Before Elvis Costello's Saturday night show at the Bronco Bowl, opening act Phantom Planet engaged in a classic bit of concert silliness. During the band's last song, the bass player and the lead singer each grabbed a pair of drumsticks and teamed up with the drummer to make a little percussive trio.
It was goofy and fun, but it was a gimmick, a bit of showmanship to punch across musicianship that really didn't need the help. And for a long time, this gimmickry stood in contrast to Costello's 2½-hour show. Costello's concerts are all about the songs, and he has a lot of them, having released more than 20 albums during the past 25 years.
Costello's shows rely much more on album tracks than radio hits, and the set list can hit fans any number of ways. For me, a highlight was when he played two personal faves — "High Fidelity" and "Man Out of Time," both from early '80s albums — back to back. Surprises such as this have more resonance than numbers such as "Watching the Detectives," "Pump It Up" and "Radio, Radio," all of which received commercial-radio airplay before commercial radio turned its back on Costello.
Costello laid into all these songs with as much passion as ever, sometimes even more. It's saying something when this 48-year-old artist and his band can make a song like "Lipstick Vogue" sound even more punky than it did in 1978. Yet it's a little disconcerting how much Costello still relies on his 1977-82 glory days for his concert material.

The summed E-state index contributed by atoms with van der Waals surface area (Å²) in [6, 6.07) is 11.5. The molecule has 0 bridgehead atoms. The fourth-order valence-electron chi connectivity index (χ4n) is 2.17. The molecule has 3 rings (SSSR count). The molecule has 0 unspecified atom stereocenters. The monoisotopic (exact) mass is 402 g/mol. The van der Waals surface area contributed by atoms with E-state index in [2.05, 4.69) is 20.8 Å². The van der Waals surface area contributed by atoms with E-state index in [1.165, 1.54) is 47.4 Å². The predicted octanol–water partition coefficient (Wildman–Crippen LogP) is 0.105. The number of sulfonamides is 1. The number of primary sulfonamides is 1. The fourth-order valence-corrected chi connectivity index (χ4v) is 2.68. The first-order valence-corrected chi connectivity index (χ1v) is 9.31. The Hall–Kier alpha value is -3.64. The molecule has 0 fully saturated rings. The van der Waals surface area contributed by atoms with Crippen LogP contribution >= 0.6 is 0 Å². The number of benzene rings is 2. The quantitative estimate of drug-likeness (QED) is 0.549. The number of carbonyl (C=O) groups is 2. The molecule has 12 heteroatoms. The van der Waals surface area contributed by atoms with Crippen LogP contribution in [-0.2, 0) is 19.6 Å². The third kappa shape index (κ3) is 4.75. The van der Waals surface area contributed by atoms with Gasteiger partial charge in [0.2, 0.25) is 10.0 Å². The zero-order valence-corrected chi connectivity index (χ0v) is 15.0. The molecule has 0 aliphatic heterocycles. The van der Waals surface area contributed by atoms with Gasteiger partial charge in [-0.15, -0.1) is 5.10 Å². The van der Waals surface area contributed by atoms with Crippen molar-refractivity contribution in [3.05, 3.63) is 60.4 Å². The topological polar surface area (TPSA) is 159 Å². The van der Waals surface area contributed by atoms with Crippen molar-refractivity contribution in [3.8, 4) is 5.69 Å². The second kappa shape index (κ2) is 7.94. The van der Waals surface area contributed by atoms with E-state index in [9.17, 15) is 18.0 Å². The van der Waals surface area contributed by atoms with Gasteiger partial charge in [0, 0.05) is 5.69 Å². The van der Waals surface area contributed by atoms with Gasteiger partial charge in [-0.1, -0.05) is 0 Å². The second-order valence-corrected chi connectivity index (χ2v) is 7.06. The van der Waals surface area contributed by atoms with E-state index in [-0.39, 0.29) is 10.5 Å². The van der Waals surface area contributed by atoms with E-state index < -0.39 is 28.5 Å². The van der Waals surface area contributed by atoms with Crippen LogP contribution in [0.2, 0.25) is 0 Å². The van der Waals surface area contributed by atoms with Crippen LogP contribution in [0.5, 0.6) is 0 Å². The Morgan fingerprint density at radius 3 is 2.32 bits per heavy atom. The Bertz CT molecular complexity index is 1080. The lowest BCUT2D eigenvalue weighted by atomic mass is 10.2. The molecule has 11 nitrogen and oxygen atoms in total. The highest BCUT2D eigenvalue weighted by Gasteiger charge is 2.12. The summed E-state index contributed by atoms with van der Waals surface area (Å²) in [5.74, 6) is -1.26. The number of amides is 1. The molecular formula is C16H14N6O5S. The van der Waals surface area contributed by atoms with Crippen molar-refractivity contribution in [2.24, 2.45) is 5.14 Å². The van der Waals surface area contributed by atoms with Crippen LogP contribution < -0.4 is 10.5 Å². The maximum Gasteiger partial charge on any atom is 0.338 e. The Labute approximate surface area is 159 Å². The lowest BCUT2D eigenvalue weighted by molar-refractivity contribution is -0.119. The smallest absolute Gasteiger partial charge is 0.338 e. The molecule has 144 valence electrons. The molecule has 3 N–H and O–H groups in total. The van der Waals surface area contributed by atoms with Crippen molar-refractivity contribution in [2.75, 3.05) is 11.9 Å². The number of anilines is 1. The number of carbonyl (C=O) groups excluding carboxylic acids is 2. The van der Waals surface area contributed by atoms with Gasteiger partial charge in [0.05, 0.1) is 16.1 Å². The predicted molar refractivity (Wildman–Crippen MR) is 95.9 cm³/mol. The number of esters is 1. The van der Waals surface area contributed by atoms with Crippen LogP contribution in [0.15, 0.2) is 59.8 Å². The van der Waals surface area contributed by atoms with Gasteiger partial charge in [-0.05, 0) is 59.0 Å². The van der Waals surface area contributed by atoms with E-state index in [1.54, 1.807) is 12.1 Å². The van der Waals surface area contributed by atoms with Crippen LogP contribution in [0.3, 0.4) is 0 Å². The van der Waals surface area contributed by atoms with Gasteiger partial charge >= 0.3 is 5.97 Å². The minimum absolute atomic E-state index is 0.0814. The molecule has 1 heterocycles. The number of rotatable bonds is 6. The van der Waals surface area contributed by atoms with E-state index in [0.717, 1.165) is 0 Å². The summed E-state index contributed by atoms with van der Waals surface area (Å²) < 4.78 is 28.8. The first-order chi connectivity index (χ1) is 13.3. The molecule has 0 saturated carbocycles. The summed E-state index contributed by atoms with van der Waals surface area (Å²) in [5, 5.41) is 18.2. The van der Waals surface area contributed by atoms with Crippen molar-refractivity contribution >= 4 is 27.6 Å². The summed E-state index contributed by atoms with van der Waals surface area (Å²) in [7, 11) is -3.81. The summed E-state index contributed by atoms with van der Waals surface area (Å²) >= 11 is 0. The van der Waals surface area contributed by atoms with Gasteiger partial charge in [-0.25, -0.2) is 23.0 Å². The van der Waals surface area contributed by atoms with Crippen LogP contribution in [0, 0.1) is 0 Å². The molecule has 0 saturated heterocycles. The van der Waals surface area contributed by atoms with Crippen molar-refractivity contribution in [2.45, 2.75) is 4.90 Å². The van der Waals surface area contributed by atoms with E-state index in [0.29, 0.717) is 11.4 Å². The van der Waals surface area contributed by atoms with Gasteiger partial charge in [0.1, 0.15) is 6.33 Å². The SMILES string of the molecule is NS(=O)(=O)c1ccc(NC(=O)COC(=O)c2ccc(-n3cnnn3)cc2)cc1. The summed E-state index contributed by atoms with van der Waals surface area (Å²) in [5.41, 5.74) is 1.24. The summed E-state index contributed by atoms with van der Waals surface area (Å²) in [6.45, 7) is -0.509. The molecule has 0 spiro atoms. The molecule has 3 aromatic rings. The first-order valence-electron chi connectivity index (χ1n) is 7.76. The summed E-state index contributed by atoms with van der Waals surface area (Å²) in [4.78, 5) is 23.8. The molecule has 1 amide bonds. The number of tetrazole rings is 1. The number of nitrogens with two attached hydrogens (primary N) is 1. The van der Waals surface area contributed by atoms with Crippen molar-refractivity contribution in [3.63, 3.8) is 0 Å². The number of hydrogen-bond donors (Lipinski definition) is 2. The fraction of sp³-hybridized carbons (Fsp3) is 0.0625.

He did perform many songs from his latest studio album, When I Was Cruel, but he included precious few from the 1982-96 years. His albums were more erratic then, but there are more hidden gems from that time than "Indoor Fireworks," "Deep Dark Truthful Mirror" and "Rocking Horse Road," all of which he played Saturday night.
And something curiously oxymoronic has happened to Costello's concerts: They've become predictably surprising. You know, for instance, that he'll monkey with the arrangements of several songs, that he'll perform some off-the-wall covers (for instance, "Alison" bleeding into Jim Reeves' "He'll Have to Go" bleeding into Elvis Presley's "Suspicious Minds"), that he'll tease you with several encores.
It's doubtful that anyone thought that Saturday night's show was over when Costello left the stage after his first encore song; he hadn't even introduced the band (keyboardist Steve Nieve, drummer Pete Thomas — having a particularly forceful night — and bassist Davey Faragher) or performed many of his best-known songs. And at first, the long encore was a pleasure, featuring many great moments (such as a lengthy, moody "When I Was Cruel" morphing into "My Funny Valentine"). But it grew increasingly self-indulgent, and when Costello took forever on a song called "I Want You," the audience's attention faltered for the first time during the show.
It may seem like curmudgeonly nitpicking to find fault with a very good show because it wasn't a great one, but Costello's earlier shows have set high standards, and living up to those standards shouldn't be enough for an artist like Costello. Any musician can give the fans what they want, and Costello has always managed to give them more. But he needs to find the next level, to make the surprises even more jaw-dropping. Until then, the surprises are gimmicks — entertaining gimmicks to be sure, but gimmicks nonetheless.